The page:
"One of the things they talk about in counselling terms is ‘the therapeutic moment’. That one small thing that flips everything upside down and allows you to see things in a different way, or whatever it is you need to take the steps you need to. And I remember very clearly my therapeutic moment in my very first session.”
"Having made the decision, one of my fears was now, how would people react? Would I lose friends and family? Being self-employed, would [my] business fall apart?”
"However, not only did none of my fears materialise, but in fact, the complete opposite happened. It brought me closer to my family and friends. They enjoyed sharing my journey, and had a lot of respect for the courage I had.”
"It’s interesting that when people said to me ‘you're so brave’ my reply was ‘no, it was easy. Really!’ After a while, I began to realise what I was saying. Of course, this wasn’t easy! If it had been, I wouldn't have waited 39 years to take action and make changes. So, something changed, to make this journey feel easy.”
"I’ve thought long and hard about how that happened. How was it ultimately so easy? And what lessons can be learnt that may help others? I now share these lessons in my talks. The principles of facing something so profoundly difficult and making such a huge and fundamental change apply to everyone in all areas of their professional and personal life.”
"One thing I’ve learnt is how fear and understanding are inversely proportionate, so knowledge is key to facilitating change. The counsellor gave me some knowledge, and that made my biggest fears easy to overcome.”
"I'm six years into transition now, and I'm still changing physically and also emotionally. Things don't change overnight. I'm growing in confidence and I'm still reinventing myself. It's been an incredible journey; I don't know why I was so scared."
Q: How was your transition received in a working environment?
"When I came out, I was running a guitar school; I was worried what the parents of the younger students would think, and was concerned it might mean a career change. Yet in fact, I had 100% support. However, this isn’t always the case and I have seen many trans people struggle with work, friends and family.”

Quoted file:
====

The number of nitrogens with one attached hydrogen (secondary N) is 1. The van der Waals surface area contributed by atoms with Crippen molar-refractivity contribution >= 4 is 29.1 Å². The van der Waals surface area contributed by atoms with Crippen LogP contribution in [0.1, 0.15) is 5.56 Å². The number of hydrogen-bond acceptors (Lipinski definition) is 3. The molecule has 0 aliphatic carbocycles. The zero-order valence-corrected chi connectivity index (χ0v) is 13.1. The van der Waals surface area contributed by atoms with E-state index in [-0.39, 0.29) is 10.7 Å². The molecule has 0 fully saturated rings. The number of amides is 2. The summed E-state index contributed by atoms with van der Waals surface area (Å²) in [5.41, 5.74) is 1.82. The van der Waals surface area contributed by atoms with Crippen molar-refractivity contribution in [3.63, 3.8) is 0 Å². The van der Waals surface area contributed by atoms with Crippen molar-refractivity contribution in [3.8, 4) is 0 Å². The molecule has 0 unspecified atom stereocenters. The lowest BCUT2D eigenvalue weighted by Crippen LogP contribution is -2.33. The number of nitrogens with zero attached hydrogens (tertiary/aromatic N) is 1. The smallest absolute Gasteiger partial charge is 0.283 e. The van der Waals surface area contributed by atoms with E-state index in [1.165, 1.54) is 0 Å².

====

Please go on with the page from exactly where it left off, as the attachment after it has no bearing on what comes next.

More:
"I'm thinking, wow the parents just want a guitar lesson for little Jonny, but they've now got to go home and have a really difficult conversation with their eight-year-old about the guitar teacher. But all of them did it. I was expecting, with 40-50 or so students at the time, that as a percentage of the population are not supportive of these issues, I was going to lose a few students.”
“But I didn’t lose one; they all went home and did have the conversation. Interestingly, many parents reported that when they told their child the response was ‘oh yeah, we've done that at school Mum’, and the child went straight back to their play station as they’d just been told something really unsubstantial like it was raining. That was incredible!”
"When it came to becoming Matt in the workplace, I was worried about scaring away new clients, particularly on the phone, having to say "I'm Matt" while still sounding like a girl. So, although I’d told all current students what was happening, I’d held off being called Matt until hormones had worked their magic and my voice had broken. What was amazing was that students kept asking ‘when can we start calling you Matt?’"
Q: What are the benefits of increased diversity in the workplace?
"There are many benefits which I feel are divided into two main facets – one for the group who are being included, and the other for the group doing the including.”
"For businesses doing the including, they will have a broader range of talent to choose from. Why would you limit yourself by not considering a section of the population? If the ideal person for the role, who will help your company the most, is black or gay or transgender then you’d be foolish not to employ that person based on that.”